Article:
The sharp rise in Chinese import demand has drawn enough product from the EU market that if German pork is retained within the bloc, the market is unlikely to be swamped, says the UK’s AHDB in a report.
“Prices are still likely to fall, but probably not to the historic lows we might have seen otherwise. Much of this analysis is dependent on the assumption that Chinese import demand holds, and even increases this year. The pork supply gap is expected to be even larger than in 2019, so this seems likely, but international relations and the current coronavirus situation do bring some uncertainty.”
Germany is the largest European pork producer and exporter. Recently, there has been concerns that ASF may cross over the Polish border and spread to German wild boars.
Many key importers outside the EU tend to place a total ban on pork imports from ASF infected countries, even if the disease is just in wild boar. This means, if Germany is exposed to ASF, the pork products it previously exported to most third countries would effectively be trapped on the EU market.
“In 2017, we estimated approximately 300,000 tons of pork could be displaced if ASF entered Germany, due to import bans from third countries. Using 2019 volumes, this figure would be closer to 500,000 tons. This is about 9% of annual German production, or 2% of total EU production. This trade was worth an estimated €1.1bn, rising to €1.6 billion if offal is included,” noted the UK teams.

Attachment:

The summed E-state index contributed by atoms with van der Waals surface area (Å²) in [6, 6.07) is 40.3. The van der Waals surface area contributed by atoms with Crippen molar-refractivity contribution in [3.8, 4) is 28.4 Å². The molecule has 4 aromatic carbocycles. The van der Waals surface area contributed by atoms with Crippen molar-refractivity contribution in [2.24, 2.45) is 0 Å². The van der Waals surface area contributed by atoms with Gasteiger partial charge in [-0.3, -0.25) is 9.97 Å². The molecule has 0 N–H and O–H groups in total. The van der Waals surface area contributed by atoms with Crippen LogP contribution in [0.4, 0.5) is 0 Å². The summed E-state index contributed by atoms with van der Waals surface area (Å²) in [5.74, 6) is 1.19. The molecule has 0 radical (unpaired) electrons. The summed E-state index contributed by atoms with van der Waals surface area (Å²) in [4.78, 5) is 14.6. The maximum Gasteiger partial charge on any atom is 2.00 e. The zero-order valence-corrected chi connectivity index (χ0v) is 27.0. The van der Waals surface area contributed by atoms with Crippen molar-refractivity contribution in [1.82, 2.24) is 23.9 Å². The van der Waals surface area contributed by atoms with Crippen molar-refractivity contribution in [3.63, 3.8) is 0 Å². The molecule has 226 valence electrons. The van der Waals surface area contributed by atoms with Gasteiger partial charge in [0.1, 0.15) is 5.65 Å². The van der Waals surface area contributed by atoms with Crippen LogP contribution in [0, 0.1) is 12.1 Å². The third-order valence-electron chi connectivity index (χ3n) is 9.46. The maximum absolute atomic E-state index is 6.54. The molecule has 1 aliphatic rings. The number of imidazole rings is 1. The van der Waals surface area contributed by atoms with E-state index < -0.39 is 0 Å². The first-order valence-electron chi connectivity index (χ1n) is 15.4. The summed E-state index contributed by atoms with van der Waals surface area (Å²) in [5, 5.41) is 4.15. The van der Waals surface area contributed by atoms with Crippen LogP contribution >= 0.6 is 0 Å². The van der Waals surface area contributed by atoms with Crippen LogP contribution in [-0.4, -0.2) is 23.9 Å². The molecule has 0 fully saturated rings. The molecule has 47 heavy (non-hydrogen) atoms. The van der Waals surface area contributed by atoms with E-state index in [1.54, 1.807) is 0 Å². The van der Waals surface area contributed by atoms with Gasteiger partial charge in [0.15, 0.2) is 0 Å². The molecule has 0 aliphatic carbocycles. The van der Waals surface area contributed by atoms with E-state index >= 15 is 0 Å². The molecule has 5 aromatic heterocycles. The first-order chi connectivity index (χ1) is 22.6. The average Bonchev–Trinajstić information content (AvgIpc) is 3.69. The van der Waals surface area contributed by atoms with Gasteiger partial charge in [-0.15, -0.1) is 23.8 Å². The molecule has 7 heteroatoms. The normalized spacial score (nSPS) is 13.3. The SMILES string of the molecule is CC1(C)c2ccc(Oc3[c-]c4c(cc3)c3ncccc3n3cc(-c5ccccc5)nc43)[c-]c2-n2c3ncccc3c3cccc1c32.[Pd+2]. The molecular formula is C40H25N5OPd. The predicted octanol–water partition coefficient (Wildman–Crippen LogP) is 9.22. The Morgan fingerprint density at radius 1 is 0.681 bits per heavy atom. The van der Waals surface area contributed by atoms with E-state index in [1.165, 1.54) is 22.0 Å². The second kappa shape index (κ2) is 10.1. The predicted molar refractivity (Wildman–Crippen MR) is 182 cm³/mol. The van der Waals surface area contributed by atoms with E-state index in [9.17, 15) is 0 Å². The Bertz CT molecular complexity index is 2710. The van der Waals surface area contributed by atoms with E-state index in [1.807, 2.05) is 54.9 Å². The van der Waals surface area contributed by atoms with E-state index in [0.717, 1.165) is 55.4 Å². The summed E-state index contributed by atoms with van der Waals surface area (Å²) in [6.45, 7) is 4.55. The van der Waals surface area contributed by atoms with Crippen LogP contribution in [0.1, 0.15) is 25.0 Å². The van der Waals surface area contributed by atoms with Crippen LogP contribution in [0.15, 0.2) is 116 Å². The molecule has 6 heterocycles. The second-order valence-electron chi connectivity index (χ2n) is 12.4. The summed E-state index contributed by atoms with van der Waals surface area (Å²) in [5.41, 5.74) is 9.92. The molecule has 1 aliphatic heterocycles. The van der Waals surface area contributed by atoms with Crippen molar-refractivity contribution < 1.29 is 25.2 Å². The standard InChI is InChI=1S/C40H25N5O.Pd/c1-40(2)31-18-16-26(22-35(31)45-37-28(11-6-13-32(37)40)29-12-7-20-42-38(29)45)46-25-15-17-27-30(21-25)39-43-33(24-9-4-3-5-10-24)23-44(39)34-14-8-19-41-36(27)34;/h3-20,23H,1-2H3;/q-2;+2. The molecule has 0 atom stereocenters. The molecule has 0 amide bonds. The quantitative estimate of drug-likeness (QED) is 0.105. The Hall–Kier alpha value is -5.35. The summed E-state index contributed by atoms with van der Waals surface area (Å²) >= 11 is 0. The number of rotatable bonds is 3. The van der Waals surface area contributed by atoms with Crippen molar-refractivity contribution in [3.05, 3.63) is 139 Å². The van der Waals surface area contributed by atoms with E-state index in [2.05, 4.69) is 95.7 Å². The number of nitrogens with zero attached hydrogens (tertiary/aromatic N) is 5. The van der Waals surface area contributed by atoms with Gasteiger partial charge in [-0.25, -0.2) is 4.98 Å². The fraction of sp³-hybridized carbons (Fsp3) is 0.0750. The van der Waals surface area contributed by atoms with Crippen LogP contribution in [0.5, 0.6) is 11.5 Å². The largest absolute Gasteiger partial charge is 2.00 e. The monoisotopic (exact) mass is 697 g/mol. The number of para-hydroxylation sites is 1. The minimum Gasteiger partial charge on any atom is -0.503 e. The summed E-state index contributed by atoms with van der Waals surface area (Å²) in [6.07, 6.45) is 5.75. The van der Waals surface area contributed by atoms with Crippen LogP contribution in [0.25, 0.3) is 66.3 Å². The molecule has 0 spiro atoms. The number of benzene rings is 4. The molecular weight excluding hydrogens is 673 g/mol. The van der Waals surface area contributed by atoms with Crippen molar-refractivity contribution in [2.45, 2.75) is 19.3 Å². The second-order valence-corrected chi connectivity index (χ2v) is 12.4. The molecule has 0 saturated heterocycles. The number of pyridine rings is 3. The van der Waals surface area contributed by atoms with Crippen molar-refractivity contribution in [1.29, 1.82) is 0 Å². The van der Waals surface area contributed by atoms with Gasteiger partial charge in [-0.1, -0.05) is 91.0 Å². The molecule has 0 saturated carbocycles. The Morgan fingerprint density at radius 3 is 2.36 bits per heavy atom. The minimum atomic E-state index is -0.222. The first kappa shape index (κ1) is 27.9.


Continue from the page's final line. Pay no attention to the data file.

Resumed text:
EU pig prices are currently at historically high levels, driven by strong export demand and tightening domestic supplies, said the AHDB.
“By October [last year], the price of pork traded within the EU was typically between 20-40% higher than in 2018. So, [in an ASF-in-Germany scenario] we might expect the decline in price for pork traded within the EU to fall within this range. At farmgate level, the EU average pig price would probably fall a little less than this, as over 10% of pork production is still being exported to Asia.
“We would expect to see a more significant impact on the German market [in an ASF-in Germany scenario], but less effect on countries that are still more export-oriented, like Denmark and Spain."
Over 10 million weaners and 3 million pigs for slaughter are received each year. The AHDB outlined how in an ASF-in-Germany scenario, it would expect the demand for these weaners to contract, as opportunities to market German pork would be limited.
“Weaners have limited alternative markets, with a lack of finishing space in Denmark and the Netherlands making it difficult to finish these pigs domestically. So, weaner prices may be hit harder than finished pig prices in the short term. Ultimately, this is likely to signal a reduction in weaner production.”